- The Washington Times - Sunday, February 8, 2009

Last week, the White House embraced congressional Democrats’ economic stimulus bill and pooh-poohed Republican objections to excessive spending in it.

A White House spokesman noted that excessive spending in the $885 billion legislation adds up to $699 million, or about “seven-hundredths of one percent.” That’s chump change in Washington.

I wish Washington would send a little of that chump change my way once in a while. I’d be glad to take seven-hundredths of one percent of it. That would be about $483,000, if my math is correct. That’s change I can believe in.

The thing about chump change in Washington is that I’m always the chump paying the change.

You know, the federal government’s attitude about excessive spending would make me think twice about it if it were an investment firm: “Yes, Mr. Bryant, we’re going to take your money and do big things with it — provide for the common defense, promote the general welfare. I don’t want to get all preambly on you. But it’s all for the future. Big-picture stuff.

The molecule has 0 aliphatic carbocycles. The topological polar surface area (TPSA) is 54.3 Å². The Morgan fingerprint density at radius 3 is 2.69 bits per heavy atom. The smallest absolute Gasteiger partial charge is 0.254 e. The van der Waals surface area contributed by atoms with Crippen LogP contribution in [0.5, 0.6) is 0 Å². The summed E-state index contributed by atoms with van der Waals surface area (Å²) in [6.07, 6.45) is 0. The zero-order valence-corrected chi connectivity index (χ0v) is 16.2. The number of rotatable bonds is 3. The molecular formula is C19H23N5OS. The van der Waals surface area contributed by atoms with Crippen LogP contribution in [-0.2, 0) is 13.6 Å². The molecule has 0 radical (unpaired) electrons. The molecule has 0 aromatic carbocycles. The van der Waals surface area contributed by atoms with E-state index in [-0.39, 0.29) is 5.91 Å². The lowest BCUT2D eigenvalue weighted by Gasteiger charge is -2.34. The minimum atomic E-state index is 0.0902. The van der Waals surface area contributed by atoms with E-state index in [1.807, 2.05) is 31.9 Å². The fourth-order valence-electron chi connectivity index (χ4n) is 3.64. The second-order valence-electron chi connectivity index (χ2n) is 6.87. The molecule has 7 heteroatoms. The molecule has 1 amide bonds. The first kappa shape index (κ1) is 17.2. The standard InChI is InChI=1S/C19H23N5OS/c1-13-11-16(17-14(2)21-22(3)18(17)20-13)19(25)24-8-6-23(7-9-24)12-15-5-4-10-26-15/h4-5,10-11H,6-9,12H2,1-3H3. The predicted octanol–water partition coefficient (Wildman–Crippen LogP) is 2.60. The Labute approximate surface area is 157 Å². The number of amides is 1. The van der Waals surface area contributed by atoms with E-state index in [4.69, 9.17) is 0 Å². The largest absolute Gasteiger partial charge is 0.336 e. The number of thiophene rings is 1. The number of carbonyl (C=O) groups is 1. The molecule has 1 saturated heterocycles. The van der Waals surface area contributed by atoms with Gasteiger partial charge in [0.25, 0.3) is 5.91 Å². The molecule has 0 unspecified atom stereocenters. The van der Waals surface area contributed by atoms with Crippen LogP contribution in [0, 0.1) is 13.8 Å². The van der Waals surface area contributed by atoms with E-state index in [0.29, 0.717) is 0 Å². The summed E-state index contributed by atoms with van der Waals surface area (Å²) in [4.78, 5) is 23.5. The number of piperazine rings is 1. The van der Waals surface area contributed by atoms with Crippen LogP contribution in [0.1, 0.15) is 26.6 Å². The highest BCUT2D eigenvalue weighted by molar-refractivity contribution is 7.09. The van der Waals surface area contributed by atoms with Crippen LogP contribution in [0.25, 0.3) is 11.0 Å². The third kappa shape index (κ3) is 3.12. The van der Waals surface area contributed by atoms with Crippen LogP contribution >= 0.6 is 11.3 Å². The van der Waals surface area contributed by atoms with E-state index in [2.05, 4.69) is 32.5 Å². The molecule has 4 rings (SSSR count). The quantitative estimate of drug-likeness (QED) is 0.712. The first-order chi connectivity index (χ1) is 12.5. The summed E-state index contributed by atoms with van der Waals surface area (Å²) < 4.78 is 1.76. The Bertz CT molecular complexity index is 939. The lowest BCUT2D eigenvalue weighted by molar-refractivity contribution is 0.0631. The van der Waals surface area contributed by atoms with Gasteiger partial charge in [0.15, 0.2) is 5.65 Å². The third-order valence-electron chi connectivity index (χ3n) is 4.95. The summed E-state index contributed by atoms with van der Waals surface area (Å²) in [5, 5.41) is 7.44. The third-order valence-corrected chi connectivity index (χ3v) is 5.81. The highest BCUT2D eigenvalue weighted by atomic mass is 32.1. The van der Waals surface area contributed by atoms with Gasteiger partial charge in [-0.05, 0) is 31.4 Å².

“Of course, we’re going to lose quite a bit of your money. We won’t have any idea where it went. Fraud, waste, abuse — we just won’t know. That’s just how things work around here.

“Oh, and one other thing. You won’t get a direct say in how we use your money. And we won’t tell you how we’ve used all your money — the part we can keep track of, that is. OK, that’s two things. Numbers confuse me.”


Did you hear about NASA’s robotic rover on Mars? It is refusing to work.

The rover, dubbed Spirit, was designed to last only 90 days, but it has been transmitting data for five years. It stopped last weekend.

In order to determine its location, scientists ordered Spirit to orient its cameras to the sun. Spirit said it couldn’t find the sun.

“We don’t have a good explanation yet for the way Spirit has been acting for the past few days,” a NASA representative said.

I do: Martian takeover!

This is kinda like that scene in “2001: A Space Odyssey” where the spacewalking astronaut tells the computer that controls his ship, “Open the pod bay doors, HAL,” and the computer says quietly, “I’m sorry, Dave. I can’t do that.” Only this is creepier.

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